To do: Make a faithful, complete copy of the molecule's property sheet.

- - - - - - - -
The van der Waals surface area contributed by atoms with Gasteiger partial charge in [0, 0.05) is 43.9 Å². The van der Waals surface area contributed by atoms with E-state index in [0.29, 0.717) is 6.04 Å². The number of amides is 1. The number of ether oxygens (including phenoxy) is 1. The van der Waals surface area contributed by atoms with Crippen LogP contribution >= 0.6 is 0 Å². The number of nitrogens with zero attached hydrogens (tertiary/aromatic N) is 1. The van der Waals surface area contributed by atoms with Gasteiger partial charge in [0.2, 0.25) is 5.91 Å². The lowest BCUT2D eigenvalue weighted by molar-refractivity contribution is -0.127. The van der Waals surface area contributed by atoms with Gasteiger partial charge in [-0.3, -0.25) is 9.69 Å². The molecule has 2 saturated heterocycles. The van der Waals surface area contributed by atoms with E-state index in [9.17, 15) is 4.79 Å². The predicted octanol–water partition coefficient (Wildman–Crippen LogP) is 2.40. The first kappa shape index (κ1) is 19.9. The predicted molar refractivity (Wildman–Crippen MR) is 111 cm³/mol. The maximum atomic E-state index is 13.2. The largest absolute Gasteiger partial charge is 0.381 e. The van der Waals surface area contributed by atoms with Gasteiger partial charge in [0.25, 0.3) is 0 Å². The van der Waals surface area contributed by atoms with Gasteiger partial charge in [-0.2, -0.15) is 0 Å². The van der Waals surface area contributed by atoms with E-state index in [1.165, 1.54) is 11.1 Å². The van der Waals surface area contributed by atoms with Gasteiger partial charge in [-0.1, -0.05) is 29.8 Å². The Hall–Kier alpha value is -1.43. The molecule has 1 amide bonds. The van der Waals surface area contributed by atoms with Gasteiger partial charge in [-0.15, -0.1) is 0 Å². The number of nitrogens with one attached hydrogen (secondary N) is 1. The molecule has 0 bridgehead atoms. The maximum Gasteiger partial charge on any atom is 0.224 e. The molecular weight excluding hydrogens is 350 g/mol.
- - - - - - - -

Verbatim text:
The van der Waals surface area contributed by atoms with Gasteiger partial charge in [0, 0.05) is 43.9 Å². The van der Waals surface area contributed by atoms with E-state index in [0.29, 0.717) is 6.04 Å². The number of amides is 1. The number of ether oxygens (including phenoxy) is 1. The van der Waals surface area contributed by atoms with Crippen LogP contribution >= 0.6 is 0 Å². The number of nitrogens with zero attached hydrogens (tertiary/aromatic N) is 1. The van der Waals surface area contributed by atoms with Gasteiger partial charge in [0.2, 0.25) is 5.91 Å². The lowest BCUT2D eigenvalue weighted by molar-refractivity contribution is -0.127. The van der Waals surface area contributed by atoms with Gasteiger partial charge in [-0.3, -0.25) is 9.69 Å². The molecule has 2 saturated heterocycles. The van der Waals surface area contributed by atoms with E-state index in [9.17, 15) is 4.79 Å². The predicted octanol–water partition coefficient (Wildman–Crippen LogP) is 2.40. The first kappa shape index (κ1) is 19.9. The predicted molar refractivity (Wildman–Crippen MR) is 111 cm³/mol. The maximum atomic E-state index is 13.2. The largest absolute Gasteiger partial charge is 0.381 e. The van der Waals surface area contributed by atoms with Gasteiger partial charge in [0.25, 0.3) is 0 Å². The van der Waals surface area contributed by atoms with Gasteiger partial charge in [-0.2, -0.15) is 0 Å². The van der Waals surface area contributed by atoms with E-state index in [1.165, 1.54) is 11.1 Å². The van der Waals surface area contributed by atoms with Gasteiger partial charge in [-0.1, -0.05) is 29.8 Å². The Hall–Kier alpha value is -1.43. The molecule has 1 amide bonds. The van der Waals surface area contributed by atoms with Gasteiger partial charge in [-0.15, -0.1) is 0 Å². The number of nitrogens with one attached hydrogen (secondary N) is 1. The molecule has 0 bridgehead atoms. The maximum Gasteiger partial charge on any atom is 0.224 e. The molecular weight excluding hydrogens is 350 g/mol.